That was one of the sweetest walks I have ever taken - hand in hand, deep brown skin to my pasty white, the cords of friendship entwining us together, and - I pray - the presence of the Holy Spirit extended from my heart, healing hers.

That day ended all too soon, even though I was weary and spent in every way.

Well, it just so happened that we were slated to return to that same village!  We came back the next night with a generator, a large white drape and some poles....and the Jesus Film in Krio.  What an experience!  All the people in the village were excited to see us again and they ran up to the van as soon as we pulled in.  Everyone was busy unloading gear and getting set up, when a village woman grabbed my hand and pulled me over to the side shouting "Adamah!  Adamah!"  She took me straight to Adamah and sat me down beside her on a bench so we could watch the movie together.  Adamah smiled with that amazing smile as soon as she saw me.  Her face lit up and she grabbed my hand.  And while I was taking in the sweetness of that moment, I got sardined in the middle of the makeshift bench with about 6 other village women.  Up close and personal, let me tell ya.  At that point in the trip, my deodorant had given up the ghost, so I just fit right in.

There's so much more I could tell you about that night.  The expressions on the faces as they drank in the life of Jesus on film.  The people who stayed out - even when it started raining - and wanted to give their hearts to Jesus.  The divine appointments.  The 23 wet people crammed into a 4-cylinder Euro van that clearly states: 16 passenger maximum.  Riding in said Euro van as we traverse a wet, muddy road and attempt to cross a river on a shifty and somewhat hidden log bridge....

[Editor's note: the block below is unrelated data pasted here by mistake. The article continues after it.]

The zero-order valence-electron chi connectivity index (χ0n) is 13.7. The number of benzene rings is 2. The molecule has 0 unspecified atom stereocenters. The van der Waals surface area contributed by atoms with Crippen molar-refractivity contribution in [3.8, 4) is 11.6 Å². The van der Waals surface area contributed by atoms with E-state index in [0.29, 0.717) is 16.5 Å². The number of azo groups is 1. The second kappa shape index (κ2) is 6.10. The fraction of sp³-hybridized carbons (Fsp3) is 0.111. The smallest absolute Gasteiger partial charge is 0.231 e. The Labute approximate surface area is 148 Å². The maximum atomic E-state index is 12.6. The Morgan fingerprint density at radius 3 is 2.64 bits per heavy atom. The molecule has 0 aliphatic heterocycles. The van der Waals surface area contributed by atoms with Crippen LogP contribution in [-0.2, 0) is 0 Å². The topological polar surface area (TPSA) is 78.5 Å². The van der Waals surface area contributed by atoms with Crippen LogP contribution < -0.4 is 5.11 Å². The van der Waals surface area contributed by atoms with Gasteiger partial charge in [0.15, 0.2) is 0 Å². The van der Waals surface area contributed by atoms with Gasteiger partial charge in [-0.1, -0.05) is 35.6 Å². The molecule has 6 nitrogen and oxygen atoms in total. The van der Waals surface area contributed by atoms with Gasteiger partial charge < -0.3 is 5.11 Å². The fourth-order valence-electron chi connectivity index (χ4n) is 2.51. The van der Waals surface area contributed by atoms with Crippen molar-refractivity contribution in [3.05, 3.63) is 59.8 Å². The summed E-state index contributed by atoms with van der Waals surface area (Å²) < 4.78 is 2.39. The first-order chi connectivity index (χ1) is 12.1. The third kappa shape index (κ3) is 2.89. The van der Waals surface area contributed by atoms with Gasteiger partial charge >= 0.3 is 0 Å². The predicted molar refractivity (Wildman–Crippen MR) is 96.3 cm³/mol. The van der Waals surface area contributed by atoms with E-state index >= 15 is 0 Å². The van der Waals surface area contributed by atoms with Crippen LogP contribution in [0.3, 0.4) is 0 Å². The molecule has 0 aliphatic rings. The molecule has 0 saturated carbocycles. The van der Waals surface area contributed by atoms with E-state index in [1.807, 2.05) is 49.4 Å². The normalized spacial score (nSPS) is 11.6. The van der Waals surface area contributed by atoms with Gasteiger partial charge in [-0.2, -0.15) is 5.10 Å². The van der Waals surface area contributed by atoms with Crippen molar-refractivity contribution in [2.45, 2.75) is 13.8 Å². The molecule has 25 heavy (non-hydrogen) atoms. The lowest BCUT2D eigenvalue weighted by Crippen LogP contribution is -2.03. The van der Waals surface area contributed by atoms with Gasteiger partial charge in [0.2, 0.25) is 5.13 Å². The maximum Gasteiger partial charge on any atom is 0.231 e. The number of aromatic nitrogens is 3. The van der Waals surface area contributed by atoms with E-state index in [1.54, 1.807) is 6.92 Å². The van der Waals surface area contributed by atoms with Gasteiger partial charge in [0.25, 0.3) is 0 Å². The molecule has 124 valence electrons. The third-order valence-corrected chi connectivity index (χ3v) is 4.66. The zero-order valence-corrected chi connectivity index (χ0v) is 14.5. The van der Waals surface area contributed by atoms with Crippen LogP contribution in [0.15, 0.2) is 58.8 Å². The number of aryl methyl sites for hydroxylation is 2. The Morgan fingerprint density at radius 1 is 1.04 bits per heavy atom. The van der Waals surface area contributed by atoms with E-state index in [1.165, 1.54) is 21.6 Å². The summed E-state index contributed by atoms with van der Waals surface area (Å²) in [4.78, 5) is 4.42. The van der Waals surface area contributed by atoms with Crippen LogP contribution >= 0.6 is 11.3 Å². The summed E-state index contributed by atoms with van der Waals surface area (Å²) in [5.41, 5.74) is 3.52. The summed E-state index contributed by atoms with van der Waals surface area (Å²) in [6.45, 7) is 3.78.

But the main thing I am treasuring from that whole overwhelming experience is the wonder of friendship in a very unexpected place.  God, watch over Adamah, my padi.  (pah-DEE - "friend" in Krio)

Wednesday, January 11, 2012

Ode to Unwanted Hair

I look in the mirror and stare
At those nasty little out-of-place hairs.
I pluck and I tweeze and I curse and I sneeze
But tomorrow, I know they'll be there.

I invest in the whole line of Nair
And I strategically plan what I wear.
I wax on, I wax off (hairless friends, please don't scoff -
This is reason enough to despair.)

I only do it because I care.
I refuse to look like a bear.
Fingers and toes, upper lip, chin and nose -
Now really, why IS hair THERE?

Fuzzy abdomen or derriere,
Fuzzy ANYTHING, I swear -
Unless it's a sweater, when fuzzier is better -
Will be smooth and pristine, I declare!

Oh, I'll get you, you little gremlin hairs,
Just you wait.  Be scared!
By cream or by laser, by wax or by razor,
You're through!  Toodle-oo!  So, there.

(Don't get me started on the gray ones...)

Monday, January 9, 2012

Tips Appreciated

One of these days I'm going to patent the most amazing mom-product EVER.  I need a name for it, but basically, it's a soundproof privacy glass (limousine-style) that can be installed in any mom-mobile.  I have come to the conclusion that it would be much better for my health if I could shut off the precious voices of my children's whining, bickering and yelling in the backseat.  What better solution than to raise a clear, SOUNDPROOF barrier between me and them?!

I think I'm a genius.

And, since our rides will seem more limo-style with the glass up all the time, I'm going to tell the kids to bring their loose change, because chauffers generally appreciate the tips.

Maybe I'll get a hat to make it all official.